Shared ownership mortgages

Shared ownership mortgages, which are part of the government’s Help to Buy Scheme, are designed to help non-homeowners get onto the property ladder. This allows you to take out a mortgage on a share of a property currently owned by a housing association.

Tobi Owens From the Mortgages team
minute read

Who can get a shared ownership mortgage?

To be eligible for the shared ownership scheme, you have to be a first-time buyer or you used to own a home and can’t afford to buy a new one. Plus, your household income must be less than £80,000 a year (£90,000 in London). 

How do I apply for a shared ownership mortgage?

How you apply for a shared ownership mortgage will depend on where you live. If you live in England (outside of London), visit Share to Buy or get in contact with your local housing association. If you live in London, you can find information on For Scotland, see Help to Buy, and for Northern Ireland, the Co-ownership NI website. If you live in Wales, you’ll need to check with your local housing association.

Once you’ve found a property, you’ll then need to find a mortgage lender willing to lend on a shared ownership property.

How much deposit do I need for a shared ownership mortgage?

Shared ownership mortgages typically require a deposit of between 5-10% of the share you’re buying. Plus, you’ll need to ensure you have enough money to cover moving costs, stamp duty, solicitor’s fees and a management fee, also known as a leasehold fee. As the property is leased to you by the housing association, you’ll also have to pay an annual charge known as ground rent.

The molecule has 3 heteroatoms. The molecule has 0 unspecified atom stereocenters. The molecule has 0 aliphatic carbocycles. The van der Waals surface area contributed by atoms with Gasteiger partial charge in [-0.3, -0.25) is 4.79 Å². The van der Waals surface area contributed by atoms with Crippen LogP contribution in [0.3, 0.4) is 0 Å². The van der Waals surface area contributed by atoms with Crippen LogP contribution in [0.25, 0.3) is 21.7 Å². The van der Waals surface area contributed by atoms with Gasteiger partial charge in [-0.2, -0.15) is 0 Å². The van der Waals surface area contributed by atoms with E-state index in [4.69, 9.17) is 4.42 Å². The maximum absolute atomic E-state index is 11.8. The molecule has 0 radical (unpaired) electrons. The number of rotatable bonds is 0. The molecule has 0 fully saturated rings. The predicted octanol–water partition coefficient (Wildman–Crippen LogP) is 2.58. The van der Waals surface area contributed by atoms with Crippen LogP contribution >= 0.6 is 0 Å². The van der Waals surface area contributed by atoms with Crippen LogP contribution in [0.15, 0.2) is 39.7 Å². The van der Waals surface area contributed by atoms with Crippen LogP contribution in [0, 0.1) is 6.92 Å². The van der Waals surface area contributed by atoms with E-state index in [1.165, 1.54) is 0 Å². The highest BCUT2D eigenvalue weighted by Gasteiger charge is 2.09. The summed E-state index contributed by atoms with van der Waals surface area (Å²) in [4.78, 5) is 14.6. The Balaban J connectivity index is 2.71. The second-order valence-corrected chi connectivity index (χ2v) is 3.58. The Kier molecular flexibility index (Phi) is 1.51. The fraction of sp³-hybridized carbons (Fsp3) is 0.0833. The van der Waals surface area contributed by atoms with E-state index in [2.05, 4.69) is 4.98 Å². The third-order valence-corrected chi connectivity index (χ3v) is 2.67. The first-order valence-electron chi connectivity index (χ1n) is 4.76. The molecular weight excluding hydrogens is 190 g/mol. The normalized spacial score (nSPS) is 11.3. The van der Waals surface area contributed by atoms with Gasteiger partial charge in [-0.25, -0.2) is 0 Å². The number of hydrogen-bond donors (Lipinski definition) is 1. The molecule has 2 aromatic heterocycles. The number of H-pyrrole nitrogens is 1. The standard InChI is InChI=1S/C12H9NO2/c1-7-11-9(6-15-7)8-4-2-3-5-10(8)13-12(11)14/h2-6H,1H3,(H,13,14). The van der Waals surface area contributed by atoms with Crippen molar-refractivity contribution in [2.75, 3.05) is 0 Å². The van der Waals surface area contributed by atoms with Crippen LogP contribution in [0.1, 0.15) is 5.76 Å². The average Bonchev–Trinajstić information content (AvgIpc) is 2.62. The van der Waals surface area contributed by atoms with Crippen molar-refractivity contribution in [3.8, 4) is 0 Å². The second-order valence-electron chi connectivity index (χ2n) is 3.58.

Can I buy a larger share of my home?

Yes. You can buy a larger share of your home, known as staircasing, by buying more shares from the housing association until you own 100% of the property. To increase your share, you’ll need to pay your housing association to carry out a mortgage valuation. The cost of your new share is set by the housing association and will depend on the mortgage valuation. You’ll pay more for the share if your home’s value has gone up and less if it’s fallen.

What are the disadvantages of shared ownership?

There are fewer mortgage providers who'll lend on shared ownership properties, so you'll have less choice and may end up paying more in interest and fees as a result.

Unless you work up to owning 100% of your property, selling a shared ownership property can be complex. As you don't own the full property, your housing association has first refusal to buy the property back and can put it on the market for a period of time before you’re able to do so.

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